CQRS Presentation, Chicago Alt.NET, 1/13/2010 Recap

I’ll update this post with the link to the screenshot and the slide deck when Sergio posts it.

Update: here they are.

On a scale of 1 to 10, without thinking too much about it, I would give myself a 4 or a 5 on this one, and for a couple of (somewhat related) reasons:

  • - a fundamental flaw of the presentation is that I was trying to give a high-level summary overview of the things that Udi and Greg and Mark are talking about, without having the benefit of the width and breadth of their knowledge and experience of actually implementing it in multiple situations (as I mention in the talk, I do hope to have a system in production this year that implements a fairly robust version of cqrs, but even if I’m successful, that’s still quite a bit short of having done it for years in highly scaled environments).
  • mild digression:  Bellware, in a post to the mailing list a while ago, made a point about something he called “Talking with a Full Mouth” which, to crudely paraphrase it, was that you shouldn’t try to ‘educate’ people about software practices unless you’ve practiced them for years, and in fact, should really just STFU about it.  As someone who was paid to educate people about philosophy and logic in a previous career, there is something to this.  There were times when I might sit in on other people’s classes, and there were times when it was painful because the educator didn’t have a firm grasp of the subject matter and I felt the class suffered from it.  I don’t feel too bad about the presentation in this regard because I was very clear about what I was doing, giving a high-level summary overview of what CQRS was about, but didn’t have all the answers, and pointed them to the authoritative sources.   When I was teaching students about, say, Utilitarianism, there’s no way that I could claim to be as intelligent as Mill, but that didn’t mean I couldn’t explain to beginning philosophy students the difference between Act and Rule Utilitarianism.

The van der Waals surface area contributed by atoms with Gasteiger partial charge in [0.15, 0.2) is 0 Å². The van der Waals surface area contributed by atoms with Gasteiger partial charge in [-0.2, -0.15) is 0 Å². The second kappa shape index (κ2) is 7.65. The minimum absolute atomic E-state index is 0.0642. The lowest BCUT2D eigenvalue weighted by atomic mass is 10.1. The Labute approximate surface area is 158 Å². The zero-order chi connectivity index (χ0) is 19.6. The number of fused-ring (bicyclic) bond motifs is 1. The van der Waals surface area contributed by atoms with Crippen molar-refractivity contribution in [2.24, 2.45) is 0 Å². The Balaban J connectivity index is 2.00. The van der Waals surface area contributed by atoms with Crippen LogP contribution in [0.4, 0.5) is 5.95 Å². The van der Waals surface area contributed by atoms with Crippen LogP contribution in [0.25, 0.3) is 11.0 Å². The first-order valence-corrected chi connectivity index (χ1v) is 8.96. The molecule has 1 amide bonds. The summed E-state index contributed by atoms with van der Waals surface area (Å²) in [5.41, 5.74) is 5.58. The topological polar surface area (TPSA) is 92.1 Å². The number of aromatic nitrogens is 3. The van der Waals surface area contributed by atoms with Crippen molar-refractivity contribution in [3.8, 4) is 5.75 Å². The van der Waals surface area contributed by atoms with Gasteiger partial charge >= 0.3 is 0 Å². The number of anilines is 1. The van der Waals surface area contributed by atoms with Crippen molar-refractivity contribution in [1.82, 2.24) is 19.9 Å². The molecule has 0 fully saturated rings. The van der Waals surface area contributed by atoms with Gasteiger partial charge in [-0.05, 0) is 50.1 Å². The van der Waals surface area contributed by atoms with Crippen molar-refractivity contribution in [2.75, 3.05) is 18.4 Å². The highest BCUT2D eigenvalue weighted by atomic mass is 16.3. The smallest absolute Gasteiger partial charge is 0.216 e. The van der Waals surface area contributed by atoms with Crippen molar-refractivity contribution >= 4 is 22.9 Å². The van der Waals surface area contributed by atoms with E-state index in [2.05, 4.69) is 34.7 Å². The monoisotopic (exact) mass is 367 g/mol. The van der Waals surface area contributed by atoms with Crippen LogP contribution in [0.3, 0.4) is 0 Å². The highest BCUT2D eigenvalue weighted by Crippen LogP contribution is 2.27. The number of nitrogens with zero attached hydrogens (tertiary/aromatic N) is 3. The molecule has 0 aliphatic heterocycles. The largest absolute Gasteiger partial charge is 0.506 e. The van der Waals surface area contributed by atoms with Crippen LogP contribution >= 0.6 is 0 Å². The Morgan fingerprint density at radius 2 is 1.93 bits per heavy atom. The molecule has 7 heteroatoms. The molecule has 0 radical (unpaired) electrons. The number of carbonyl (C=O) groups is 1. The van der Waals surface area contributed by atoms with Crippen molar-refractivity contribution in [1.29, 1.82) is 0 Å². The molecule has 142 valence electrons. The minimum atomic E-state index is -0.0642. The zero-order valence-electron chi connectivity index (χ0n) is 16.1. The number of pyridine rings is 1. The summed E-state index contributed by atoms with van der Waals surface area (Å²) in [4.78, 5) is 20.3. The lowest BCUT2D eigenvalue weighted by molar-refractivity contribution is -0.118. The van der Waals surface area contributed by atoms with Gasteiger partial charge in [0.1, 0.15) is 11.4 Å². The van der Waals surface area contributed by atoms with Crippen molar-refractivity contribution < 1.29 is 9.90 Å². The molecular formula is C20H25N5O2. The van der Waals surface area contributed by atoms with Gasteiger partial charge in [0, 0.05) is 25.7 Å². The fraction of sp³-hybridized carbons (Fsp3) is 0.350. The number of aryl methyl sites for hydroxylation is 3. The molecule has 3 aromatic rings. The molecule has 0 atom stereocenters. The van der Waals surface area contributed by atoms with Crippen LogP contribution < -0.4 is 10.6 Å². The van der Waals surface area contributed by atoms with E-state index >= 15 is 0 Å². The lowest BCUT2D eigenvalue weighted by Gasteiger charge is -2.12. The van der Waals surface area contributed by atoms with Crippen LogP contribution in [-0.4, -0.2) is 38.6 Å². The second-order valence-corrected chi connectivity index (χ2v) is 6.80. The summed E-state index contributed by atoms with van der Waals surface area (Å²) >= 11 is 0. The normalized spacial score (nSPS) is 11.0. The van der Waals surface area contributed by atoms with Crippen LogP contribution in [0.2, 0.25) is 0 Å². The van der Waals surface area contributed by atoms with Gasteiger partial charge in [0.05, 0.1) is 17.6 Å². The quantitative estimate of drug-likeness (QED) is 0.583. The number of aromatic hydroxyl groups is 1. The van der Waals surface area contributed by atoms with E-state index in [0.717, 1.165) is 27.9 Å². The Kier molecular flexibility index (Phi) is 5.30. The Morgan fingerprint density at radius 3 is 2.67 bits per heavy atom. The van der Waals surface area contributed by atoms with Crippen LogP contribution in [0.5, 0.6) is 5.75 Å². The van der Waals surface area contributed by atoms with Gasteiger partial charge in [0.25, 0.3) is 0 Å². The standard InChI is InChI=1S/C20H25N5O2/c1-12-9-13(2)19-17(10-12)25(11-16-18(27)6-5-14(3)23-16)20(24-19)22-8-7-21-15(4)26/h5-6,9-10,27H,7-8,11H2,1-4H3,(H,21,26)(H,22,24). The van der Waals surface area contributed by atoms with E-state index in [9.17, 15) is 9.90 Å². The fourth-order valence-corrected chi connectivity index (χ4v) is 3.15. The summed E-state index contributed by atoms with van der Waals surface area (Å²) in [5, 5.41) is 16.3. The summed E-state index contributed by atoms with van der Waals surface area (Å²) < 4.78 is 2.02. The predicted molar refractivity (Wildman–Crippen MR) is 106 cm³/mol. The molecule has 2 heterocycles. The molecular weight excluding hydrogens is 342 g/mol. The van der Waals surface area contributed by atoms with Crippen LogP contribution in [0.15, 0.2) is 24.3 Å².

• - I don’t have a firm grasp of the right way to do Event Sourcing, which I think is really how CQRS needs to be done.  There’s something about how the code I’ve seen that implements it that strikes me as….sub-optimal, for lack of a better term, but I can’t quite but a finger on why it strikes me that way.  As I mentioned in the talk, I’m pretty convinced that this is because I don’t quite get it deeply enough.  I explicitly made this point, and so, like dogs sensing fear, a number of the questions focused on this area.
  • - You can’t really explain any topic in-depth in an hour, much less CQRS.
  • - Half of the purpose of the presentation was, frankly, to have people react to how I presented it, and ask questions that I might not be able to answer, not only to guide how I continue my blog posts about it, but, more selfishly, guide me in terms of what I need to work on more deeply to increase the chance of success of my own implementation of it.  So, mission accomplished there. 

Other than that, I thought it went well.

Anyway, I think that one of the things that is much clearer from the talk is that the importance and attractiveness of CQRS is tied into a couple of crucial areas:

  • - having scalability built in: a couple of comments that people made to me during and/or after the talk was about how they wished they had something like CQRS in previous projects to handle scalability.  Short of violating laws of logic and/or physics (some laws of physics appear to violate laws of logic, which is why they are probably false, but not even I can digress that point here), nothing is impossible, but trying to retrofit CQRS into an existing software system/application appears to be, well, really really hard.  So, if you’ve paid a price in the past for not having scalability you didn’t know you needed, CQRS will seem, at least on the surface, more attractive.